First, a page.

- More than 22 million Americans who have lost jobs due to the coronavirus pandemic are currently collecting unemployment benefits.
- Many are unaware these unemployment benefits, and the additional $600 per week in coronavirus relief, are considered taxable income.
- Withholding taxes and paying estimated taxes are two ways that can offset a huge tax bill.
More than 22 million Americans are currently collecting unemployment benefits — and that compensation doesn't come for free. Many unemployed workers have no idea the benefit payments they receive in 2020 are taxed. So even those who sustain a significant drop in total income due to a job loss this year could still wind up with a tax bill next year.
"Most people don't realize it. They're thinking in the moment. They don't have much savings, credit is not great, and then come April 15, 2021, you have a big tax bill you're not expecting," said Ken Lin, CEO of Credit Karma, which offers a free online tax-preparation service.
State unemployment benefits, as well as the additional $600 per week in coronavirus relief that's provided by the federal government under the CARES Act through July 31, factor into your taxable income on your 2020 tax return.
Tax experts point out you don't have to pay Social Security and Medicare taxes on this money like you do on wages, but your unemployment benefits will be taxed by the federal government and possibly your state. And if you don't pay enough tax throughout the year, you could wind up also paying penalties and interest, too.
Lin remembers receiving unemployment benefits after losing his job at a tech company in the early 2000s — and he said he didn't know that compensation would be taxed. "Planning is what really matters. You can avoid all of that by putting dollars aside today," he said.
Here are three strategies to avoid facing an unexpected tax hit on your unemployment benefits.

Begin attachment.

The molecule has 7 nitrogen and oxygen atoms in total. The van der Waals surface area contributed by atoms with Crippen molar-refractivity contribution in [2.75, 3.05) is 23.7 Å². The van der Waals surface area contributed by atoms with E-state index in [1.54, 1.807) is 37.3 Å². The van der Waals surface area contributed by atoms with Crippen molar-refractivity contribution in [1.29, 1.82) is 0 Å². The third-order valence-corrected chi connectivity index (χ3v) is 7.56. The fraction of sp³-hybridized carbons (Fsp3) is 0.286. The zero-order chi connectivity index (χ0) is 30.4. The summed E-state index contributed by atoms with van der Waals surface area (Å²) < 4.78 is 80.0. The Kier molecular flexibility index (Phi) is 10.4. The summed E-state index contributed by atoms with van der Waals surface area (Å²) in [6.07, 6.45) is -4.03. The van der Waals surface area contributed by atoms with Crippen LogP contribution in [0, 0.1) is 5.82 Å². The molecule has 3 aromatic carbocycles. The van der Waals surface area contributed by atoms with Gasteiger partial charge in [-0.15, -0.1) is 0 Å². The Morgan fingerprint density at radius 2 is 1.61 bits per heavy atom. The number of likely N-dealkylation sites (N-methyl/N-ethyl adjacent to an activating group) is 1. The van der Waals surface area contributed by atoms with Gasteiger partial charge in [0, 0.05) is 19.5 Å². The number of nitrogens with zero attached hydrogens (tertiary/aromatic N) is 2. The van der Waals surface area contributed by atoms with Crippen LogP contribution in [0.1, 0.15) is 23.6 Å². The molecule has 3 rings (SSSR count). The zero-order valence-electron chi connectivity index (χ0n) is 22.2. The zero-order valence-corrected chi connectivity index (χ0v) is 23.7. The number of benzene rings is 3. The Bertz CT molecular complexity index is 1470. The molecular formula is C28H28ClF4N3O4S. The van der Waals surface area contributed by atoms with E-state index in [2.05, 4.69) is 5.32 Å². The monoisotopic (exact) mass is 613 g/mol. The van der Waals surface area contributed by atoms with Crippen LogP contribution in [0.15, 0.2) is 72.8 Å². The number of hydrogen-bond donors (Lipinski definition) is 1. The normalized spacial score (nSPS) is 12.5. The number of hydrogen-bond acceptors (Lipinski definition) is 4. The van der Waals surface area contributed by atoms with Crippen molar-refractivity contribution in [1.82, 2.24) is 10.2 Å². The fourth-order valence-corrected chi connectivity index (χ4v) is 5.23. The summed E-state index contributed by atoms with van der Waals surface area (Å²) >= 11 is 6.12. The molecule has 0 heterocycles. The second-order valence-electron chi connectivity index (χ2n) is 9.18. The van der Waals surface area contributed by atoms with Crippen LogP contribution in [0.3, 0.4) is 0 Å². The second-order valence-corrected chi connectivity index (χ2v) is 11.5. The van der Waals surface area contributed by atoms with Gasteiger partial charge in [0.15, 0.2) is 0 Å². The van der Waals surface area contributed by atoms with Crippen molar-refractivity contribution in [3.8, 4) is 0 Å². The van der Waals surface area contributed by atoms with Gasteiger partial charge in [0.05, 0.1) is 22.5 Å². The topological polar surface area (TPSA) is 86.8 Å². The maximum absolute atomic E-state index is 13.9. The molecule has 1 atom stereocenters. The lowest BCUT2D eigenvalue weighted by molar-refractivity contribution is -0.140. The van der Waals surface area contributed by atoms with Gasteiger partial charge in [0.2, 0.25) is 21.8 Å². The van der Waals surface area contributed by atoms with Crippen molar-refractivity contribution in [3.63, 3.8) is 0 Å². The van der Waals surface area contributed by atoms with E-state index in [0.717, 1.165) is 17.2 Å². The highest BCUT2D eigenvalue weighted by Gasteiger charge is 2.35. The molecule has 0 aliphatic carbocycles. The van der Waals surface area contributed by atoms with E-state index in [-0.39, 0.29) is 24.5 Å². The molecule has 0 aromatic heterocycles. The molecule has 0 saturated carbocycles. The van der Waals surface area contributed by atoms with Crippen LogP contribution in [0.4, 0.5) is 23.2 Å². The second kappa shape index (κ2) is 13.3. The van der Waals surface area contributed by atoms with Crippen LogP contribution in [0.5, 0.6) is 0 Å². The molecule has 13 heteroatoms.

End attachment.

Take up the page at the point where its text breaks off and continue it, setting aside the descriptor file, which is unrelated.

When you apply for unemployment benefits through your state agency, ask to have 10% of your payments withheld to cover federal income taxes, said Oscar Vives Ortiz, a certified public accountant based in Tampa, Florida. "If you have the ability to do so, get the withholding in there as you're signing up."
If you're already receiving benefits, you can fill out an IRS Form W-4V, Voluntary Withholding Request, to adjust your withholding. You may also make changes to this on a biweekly basis when you're asked to recertify your unemployment claim, Lin said. Check with your state's unemployment insurance program to make sure you follow the appropriate steps. The U.S. Department of Labor's CareerOneStop website has links to every state's program.
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If you don't want to have income taxes withheld, you could pay estimated taxes every quarter. "If you're a small business owner or you're self-employed, then you're more likely to make estimated quarterly taxes," said Ortiz, who is also a member of the American Institute of CPAs Personal Financial Specialist Committee. However, he added, this option may not work for many unemployed people
Try to save 10% — or some portion — of each benefit payment. "Cash is king right now, and what's really important is maintaining flexibility," Lin said. "Put that money, that potential tax bill money, in a savings account, and then for a year you have some flexibility in case things get worse."
Unfortunately, the reality is that for millions of unemployed Americans, their financial lives are already worse than they expected.
Coming up with a strategy to avoid owing taxes next year may be the least of their concerns, Ortiz said. "If someone is struggling right now, they're saying, 'Forget the withholding. Let's put food on the table and keep the lights on. We'll worry about taxes when the economy recovers.'"
Disclosure: NBCUniversal and Comcast Ventures are investors in Acorns.